Authors:T. Veresegyházy, Hedvig Fébel, G. Nagy, and Ágnes Rimanóczy
The absorption of ethanol from the rumen was studied in three British Milk sheep equipped with a rumen cannula. After removal of the rumen content and washing the forestomachs several times the reticulo-omasal orifice was closed and through the cannula 20 or 60 ml ethanol and 2 ml Cr-EDTA were infused in physiological saline. The entire fluid volume was 3000 ml. At the start of the experiment (0 min) and subsequently in the 5th, 15th, 30th, 45th, 60th and 75th minutes samples were taken from the fluid present in the forestomachs. During the 75-min experiment the amount of ethanol gradually decreased in the rumen. The rate of disappearance varied according to concentration. The graph depicting the change of ruminal ethanol concentration shows a curve typical of passive transport. The equation describing the disappearance of ethanol was y = -0.0474x2 + 5.6544x + 10.869 after the administration of 20 ml ethanol, and y = -0.1377x2 + 19.541x - 24.606 after the infusion of 60 ml ethanol. It was established that ethanol was absorbed through the rumen wall by a passive transport process.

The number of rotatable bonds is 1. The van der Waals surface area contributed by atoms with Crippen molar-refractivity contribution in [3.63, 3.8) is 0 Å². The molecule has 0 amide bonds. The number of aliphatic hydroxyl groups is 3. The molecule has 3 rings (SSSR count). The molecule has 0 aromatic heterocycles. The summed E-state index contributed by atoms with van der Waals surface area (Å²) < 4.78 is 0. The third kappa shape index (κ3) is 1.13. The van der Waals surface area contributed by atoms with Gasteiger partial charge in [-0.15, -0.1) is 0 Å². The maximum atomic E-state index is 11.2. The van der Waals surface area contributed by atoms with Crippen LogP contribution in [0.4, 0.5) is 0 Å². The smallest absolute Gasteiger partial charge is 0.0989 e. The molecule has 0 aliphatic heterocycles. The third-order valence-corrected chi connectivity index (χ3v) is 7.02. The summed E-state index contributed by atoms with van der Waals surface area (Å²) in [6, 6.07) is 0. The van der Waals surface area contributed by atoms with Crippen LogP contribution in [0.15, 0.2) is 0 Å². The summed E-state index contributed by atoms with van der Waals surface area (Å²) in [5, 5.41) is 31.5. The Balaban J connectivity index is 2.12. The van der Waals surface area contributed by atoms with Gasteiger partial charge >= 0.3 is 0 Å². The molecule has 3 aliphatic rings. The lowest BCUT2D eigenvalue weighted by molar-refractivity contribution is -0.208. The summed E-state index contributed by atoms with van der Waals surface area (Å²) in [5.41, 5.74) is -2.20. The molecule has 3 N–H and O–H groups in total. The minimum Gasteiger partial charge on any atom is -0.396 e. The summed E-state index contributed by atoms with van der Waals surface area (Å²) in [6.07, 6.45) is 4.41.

Authors:T. Veresegyházy, Hedvig Fébel, and Ágnes Rimanóczy
The absorption of three amino acids (leucine, alanine and lysine) from the washed, closed rumen was studied in a short-term (75 min) experiment in situ. The concentration of leucine and alanine did not change in the rumen during the experiment, while that of lysine continuously decreased, and 40% of the total lysine placed in the rumen was absorbed during the experimental period. The rate of absorption decreased in proportion to the fall of amino acid concentration.